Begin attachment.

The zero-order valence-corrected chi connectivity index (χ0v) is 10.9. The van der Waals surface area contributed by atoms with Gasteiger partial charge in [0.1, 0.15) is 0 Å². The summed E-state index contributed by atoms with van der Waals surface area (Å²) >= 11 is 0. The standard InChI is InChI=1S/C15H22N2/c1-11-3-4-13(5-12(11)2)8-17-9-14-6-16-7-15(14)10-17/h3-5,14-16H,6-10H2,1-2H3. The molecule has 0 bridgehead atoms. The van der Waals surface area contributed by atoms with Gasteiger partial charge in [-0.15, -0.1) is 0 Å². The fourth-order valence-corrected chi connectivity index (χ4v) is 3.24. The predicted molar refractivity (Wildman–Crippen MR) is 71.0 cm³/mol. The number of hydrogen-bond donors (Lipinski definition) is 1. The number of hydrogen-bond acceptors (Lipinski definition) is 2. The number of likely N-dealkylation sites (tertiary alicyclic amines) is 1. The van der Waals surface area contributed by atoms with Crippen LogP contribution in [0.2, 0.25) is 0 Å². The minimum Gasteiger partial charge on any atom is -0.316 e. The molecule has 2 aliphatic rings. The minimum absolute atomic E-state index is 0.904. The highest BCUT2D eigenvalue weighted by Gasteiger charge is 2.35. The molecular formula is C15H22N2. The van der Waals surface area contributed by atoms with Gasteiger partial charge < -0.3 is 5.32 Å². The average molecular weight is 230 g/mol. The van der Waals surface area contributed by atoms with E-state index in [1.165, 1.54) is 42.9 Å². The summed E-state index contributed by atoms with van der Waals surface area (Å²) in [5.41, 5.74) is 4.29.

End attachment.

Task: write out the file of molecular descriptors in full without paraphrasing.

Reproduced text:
The zero-order valence-corrected chi connectivity index (χ0v) is 10.9. The van der Waals surface area contributed by atoms with Gasteiger partial charge in [0.1, 0.15) is 0 Å². The summed E-state index contributed by atoms with van der Waals surface area (Å²) >= 11 is 0. The standard InChI is InChI=1S/C15H22N2/c1-11-3-4-13(5-12(11)2)8-17-9-14-6-16-7-15(14)10-17/h3-5,14-16H,6-10H2,1-2H3. The molecule has 0 bridgehead atoms. The van der Waals surface area contributed by atoms with Gasteiger partial charge in [-0.15, -0.1) is 0 Å². The fourth-order valence-corrected chi connectivity index (χ4v) is 3.24. The predicted molar refractivity (Wildman–Crippen MR) is 71.0 cm³/mol. The number of hydrogen-bond donors (Lipinski definition) is 1. The number of hydrogen-bond acceptors (Lipinski definition) is 2. The number of likely N-dealkylation sites (tertiary alicyclic amines) is 1. The van der Waals surface area contributed by atoms with Crippen LogP contribution in [0.2, 0.25) is 0 Å². The minimum Gasteiger partial charge on any atom is -0.316 e. The molecule has 2 aliphatic rings. The minimum absolute atomic E-state index is 0.904. The highest BCUT2D eigenvalue weighted by Gasteiger charge is 2.35. The molecular formula is C15H22N2. The van der Waals surface area contributed by atoms with Gasteiger partial charge < -0.3 is 5.32 Å². The average molecular weight is 230 g/mol. The van der Waals surface area contributed by atoms with E-state index in [1.165, 1.54) is 42.9 Å². The summed E-state index contributed by atoms with van der Waals surface area (Å²) in [5.41, 5.74) is 4.29.